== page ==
Matthew 27: 3-5
3When Judas, who had betrayed him, saw that Jesus was condemned, he was seized with remorse and returned the thirty pieces of silver to the chief priests and the elders. 4“I have sinned,” he said, “for I have betrayed innocent blood.”“What is that to us?” they replied. “That’s your responsibility.”5So Judas threw the money into the temple and left. Then he went away and hanged himself.
In his book 24 Hours That Changed The World: 40 Days Of Reflection, Adam Hamilton draws our attention to Judas’ repentance and subsequent suicide. He imagines a powerful question: “What if Judas had waited three days?” This question, in turn, raises other questions like “How would the risen Jesus have responded to Judas? What kind of witness and impact on the world could Judas have had?” Hmmm…
Growing up in the church I always pictured Judas as a dark, shadowy, evil figure. I don’t remember ever seeing him in my mind’s eye as a normal person with a mix of good and bad, with a desire to do right but the inability to execute sometimes. Today, however, Matthew shows us that even Judas saw the error of his ways clearly enough to want to turn back to Jesus more than anything. Even Judas recognized a deep desire to undo what he had done. He repented, tried giving back the money he traded Jesus in for, and then, in his despair, went and hanged himself. Even Judas had the desire to do what was right, he just felt it too late. What if he had waited three days? Forgiveness could have come. New life could have come. Redemption could have come from Jesus himself.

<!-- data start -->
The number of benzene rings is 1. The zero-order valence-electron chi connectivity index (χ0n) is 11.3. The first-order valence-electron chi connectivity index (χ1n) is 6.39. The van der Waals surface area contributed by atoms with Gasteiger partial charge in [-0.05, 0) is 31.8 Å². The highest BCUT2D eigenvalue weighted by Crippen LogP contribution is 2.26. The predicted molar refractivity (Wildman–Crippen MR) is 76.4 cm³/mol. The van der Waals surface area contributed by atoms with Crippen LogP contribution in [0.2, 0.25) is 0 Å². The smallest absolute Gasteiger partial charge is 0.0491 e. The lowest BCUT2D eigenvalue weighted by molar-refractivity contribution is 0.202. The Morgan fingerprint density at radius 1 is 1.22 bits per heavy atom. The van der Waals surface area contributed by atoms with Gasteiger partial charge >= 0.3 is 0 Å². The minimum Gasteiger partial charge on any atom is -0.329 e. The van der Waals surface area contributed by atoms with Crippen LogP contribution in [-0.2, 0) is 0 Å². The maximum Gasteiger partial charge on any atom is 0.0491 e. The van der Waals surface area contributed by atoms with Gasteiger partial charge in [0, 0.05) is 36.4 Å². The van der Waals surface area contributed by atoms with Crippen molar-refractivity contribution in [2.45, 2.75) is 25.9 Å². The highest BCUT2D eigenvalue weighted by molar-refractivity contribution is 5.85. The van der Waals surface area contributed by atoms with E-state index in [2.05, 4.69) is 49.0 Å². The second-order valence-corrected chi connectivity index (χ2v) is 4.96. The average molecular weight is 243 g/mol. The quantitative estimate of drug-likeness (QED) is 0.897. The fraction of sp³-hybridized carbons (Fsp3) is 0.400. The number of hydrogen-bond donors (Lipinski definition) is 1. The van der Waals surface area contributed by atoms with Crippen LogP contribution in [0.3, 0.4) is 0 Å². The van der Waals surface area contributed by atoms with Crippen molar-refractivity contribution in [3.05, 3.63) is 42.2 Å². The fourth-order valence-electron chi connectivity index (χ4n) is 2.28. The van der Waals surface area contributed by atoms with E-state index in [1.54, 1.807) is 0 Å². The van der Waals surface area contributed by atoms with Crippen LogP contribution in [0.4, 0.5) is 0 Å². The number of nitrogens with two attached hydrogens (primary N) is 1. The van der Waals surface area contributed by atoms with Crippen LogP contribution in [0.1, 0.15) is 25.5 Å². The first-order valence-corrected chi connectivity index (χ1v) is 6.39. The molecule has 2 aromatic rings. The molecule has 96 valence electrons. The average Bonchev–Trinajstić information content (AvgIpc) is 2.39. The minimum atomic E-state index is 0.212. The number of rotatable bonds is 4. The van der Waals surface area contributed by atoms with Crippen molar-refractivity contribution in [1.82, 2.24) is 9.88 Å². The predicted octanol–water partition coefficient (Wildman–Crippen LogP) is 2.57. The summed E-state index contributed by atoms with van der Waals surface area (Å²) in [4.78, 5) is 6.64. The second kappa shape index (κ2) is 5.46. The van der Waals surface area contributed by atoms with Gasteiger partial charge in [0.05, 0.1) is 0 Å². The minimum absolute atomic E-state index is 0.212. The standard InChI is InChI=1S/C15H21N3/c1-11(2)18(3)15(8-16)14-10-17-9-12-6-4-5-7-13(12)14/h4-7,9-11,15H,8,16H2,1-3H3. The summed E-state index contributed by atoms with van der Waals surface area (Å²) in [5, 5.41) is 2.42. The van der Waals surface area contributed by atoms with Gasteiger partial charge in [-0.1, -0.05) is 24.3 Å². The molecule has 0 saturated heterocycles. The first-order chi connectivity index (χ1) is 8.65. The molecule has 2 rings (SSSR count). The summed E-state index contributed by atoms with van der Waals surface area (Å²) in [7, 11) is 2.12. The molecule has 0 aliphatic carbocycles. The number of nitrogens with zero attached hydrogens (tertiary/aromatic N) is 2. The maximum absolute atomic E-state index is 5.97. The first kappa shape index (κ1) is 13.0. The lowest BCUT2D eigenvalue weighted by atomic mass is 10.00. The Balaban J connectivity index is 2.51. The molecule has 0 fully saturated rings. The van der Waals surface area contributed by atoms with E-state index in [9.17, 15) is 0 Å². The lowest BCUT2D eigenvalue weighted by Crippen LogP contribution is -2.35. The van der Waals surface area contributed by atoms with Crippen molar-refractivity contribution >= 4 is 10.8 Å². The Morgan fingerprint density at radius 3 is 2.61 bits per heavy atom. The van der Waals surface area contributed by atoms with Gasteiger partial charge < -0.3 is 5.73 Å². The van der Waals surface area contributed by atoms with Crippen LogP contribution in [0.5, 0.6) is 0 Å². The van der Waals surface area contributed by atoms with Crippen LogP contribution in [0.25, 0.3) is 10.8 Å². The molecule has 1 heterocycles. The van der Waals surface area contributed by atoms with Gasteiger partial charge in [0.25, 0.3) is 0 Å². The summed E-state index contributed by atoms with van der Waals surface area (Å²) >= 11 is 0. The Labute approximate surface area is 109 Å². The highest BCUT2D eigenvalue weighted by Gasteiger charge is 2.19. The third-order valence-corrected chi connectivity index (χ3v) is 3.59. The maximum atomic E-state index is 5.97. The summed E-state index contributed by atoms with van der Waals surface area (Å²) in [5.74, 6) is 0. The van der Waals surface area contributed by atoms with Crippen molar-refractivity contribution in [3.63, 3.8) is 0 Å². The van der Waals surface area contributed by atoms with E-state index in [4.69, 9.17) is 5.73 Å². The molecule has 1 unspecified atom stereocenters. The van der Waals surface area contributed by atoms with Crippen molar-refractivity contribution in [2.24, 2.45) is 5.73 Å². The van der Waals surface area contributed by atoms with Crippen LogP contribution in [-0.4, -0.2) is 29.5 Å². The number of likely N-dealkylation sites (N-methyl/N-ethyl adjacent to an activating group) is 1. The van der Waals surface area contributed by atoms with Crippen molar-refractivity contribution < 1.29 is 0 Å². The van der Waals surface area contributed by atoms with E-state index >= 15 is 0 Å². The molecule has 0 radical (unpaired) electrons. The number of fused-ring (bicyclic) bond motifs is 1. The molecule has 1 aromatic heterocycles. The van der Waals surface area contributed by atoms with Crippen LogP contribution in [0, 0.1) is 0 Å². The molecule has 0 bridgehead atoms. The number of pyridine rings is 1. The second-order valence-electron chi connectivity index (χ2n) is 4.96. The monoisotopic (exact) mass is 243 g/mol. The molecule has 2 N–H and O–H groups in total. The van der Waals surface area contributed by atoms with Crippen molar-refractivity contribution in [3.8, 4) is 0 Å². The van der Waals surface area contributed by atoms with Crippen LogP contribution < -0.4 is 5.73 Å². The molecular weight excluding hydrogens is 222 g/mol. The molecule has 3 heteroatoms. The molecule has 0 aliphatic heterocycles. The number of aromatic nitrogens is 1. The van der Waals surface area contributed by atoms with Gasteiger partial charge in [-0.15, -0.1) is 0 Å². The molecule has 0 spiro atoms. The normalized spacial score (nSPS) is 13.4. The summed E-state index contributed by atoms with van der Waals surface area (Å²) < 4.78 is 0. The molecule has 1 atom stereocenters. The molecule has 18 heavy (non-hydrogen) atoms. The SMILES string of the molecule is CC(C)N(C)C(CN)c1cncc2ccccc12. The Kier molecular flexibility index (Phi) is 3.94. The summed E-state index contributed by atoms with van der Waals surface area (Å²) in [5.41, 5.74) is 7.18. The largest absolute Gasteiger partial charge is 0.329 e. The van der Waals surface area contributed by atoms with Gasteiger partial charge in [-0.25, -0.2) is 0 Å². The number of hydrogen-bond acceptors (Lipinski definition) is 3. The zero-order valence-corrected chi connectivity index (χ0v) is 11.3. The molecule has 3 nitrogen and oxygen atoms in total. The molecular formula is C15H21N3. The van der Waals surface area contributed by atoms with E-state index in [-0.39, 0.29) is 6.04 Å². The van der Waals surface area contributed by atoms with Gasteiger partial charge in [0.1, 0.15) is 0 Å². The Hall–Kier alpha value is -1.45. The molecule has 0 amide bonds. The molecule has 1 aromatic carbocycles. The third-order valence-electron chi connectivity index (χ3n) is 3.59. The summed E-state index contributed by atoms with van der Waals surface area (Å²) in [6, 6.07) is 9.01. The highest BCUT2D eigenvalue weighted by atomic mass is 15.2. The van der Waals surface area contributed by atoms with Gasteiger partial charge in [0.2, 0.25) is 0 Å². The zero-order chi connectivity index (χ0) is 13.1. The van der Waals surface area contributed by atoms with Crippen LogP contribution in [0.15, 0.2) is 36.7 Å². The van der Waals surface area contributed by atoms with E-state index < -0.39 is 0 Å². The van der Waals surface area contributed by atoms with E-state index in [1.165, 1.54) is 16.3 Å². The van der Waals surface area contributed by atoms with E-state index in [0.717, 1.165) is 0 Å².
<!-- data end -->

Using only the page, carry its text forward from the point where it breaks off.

Sometimes when we do the wrong things we compound the consequences by holding onto the belief that we can’t be forgiven, that a second chance isn’t available, that we can’t recover from what we’ve done. What if we wait a few days, asking for God’s forgiveness? What if, instead of chaining ourselves to our failures, we let Jesus set us free? What if we don’t follow through on our feelings of worthlessness and, instead, turn to Jesus to re-establish our worth in his eyes by his grace? Repentance is not defined by the depth of our self-punishment, it simply means to turn around, to turn away from the path of destruction back toward the life-giving path of Jesus which is paved by grace and love.
Is there anything we continually punish ourselves for that holds us back? May Judas remind us to repent, turn to Jesus, and accept his life-giving grace instead.